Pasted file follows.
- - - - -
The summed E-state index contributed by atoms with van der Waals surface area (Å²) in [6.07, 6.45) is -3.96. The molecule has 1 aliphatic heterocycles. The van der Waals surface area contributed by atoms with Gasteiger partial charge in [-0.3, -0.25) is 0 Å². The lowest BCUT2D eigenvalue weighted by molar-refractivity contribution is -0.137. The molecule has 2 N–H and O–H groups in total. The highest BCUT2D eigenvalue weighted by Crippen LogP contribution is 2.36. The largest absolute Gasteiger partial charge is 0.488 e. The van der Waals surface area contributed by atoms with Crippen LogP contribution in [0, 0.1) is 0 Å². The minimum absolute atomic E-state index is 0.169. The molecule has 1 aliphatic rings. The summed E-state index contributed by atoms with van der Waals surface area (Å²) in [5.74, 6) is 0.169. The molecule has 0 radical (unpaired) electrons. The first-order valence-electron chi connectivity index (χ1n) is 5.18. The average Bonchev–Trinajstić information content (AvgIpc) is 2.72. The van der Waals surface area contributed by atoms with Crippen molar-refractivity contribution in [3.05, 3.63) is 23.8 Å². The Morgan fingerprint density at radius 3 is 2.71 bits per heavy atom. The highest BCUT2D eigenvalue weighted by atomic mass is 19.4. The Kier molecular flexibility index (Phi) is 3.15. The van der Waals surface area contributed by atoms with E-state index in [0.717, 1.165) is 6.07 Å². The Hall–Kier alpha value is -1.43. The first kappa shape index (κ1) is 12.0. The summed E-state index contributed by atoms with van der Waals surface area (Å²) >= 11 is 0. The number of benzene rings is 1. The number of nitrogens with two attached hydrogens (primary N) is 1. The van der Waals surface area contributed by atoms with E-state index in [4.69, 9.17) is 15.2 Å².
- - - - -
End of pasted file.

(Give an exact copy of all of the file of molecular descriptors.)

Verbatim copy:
The summed E-state index contributed by atoms with van der Waals surface area (Å²) in [6.07, 6.45) is -3.96. The molecule has 1 aliphatic heterocycles. The van der Waals surface area contributed by atoms with Gasteiger partial charge in [-0.3, -0.25) is 0 Å². The lowest BCUT2D eigenvalue weighted by molar-refractivity contribution is -0.137. The molecule has 2 N–H and O–H groups in total. The highest BCUT2D eigenvalue weighted by Crippen LogP contribution is 2.36. The largest absolute Gasteiger partial charge is 0.488 e. The van der Waals surface area contributed by atoms with Crippen LogP contribution in [0, 0.1) is 0 Å². The minimum absolute atomic E-state index is 0.169. The molecule has 1 aliphatic rings. The summed E-state index contributed by atoms with van der Waals surface area (Å²) in [5.74, 6) is 0.169. The molecule has 0 radical (unpaired) electrons. The first-order valence-electron chi connectivity index (χ1n) is 5.18. The average Bonchev–Trinajstić information content (AvgIpc) is 2.72. The van der Waals surface area contributed by atoms with Crippen molar-refractivity contribution in [3.05, 3.63) is 23.8 Å². The Morgan fingerprint density at radius 3 is 2.71 bits per heavy atom. The highest BCUT2D eigenvalue weighted by atomic mass is 19.4. The Kier molecular flexibility index (Phi) is 3.15. The van der Waals surface area contributed by atoms with E-state index in [0.717, 1.165) is 6.07 Å². The Hall–Kier alpha value is -1.43. The first kappa shape index (κ1) is 12.0. The summed E-state index contributed by atoms with van der Waals surface area (Å²) >= 11 is 0. The number of benzene rings is 1. The number of nitrogens with two attached hydrogens (primary N) is 1. The van der Waals surface area contributed by atoms with E-state index in [4.69, 9.17) is 15.2 Å².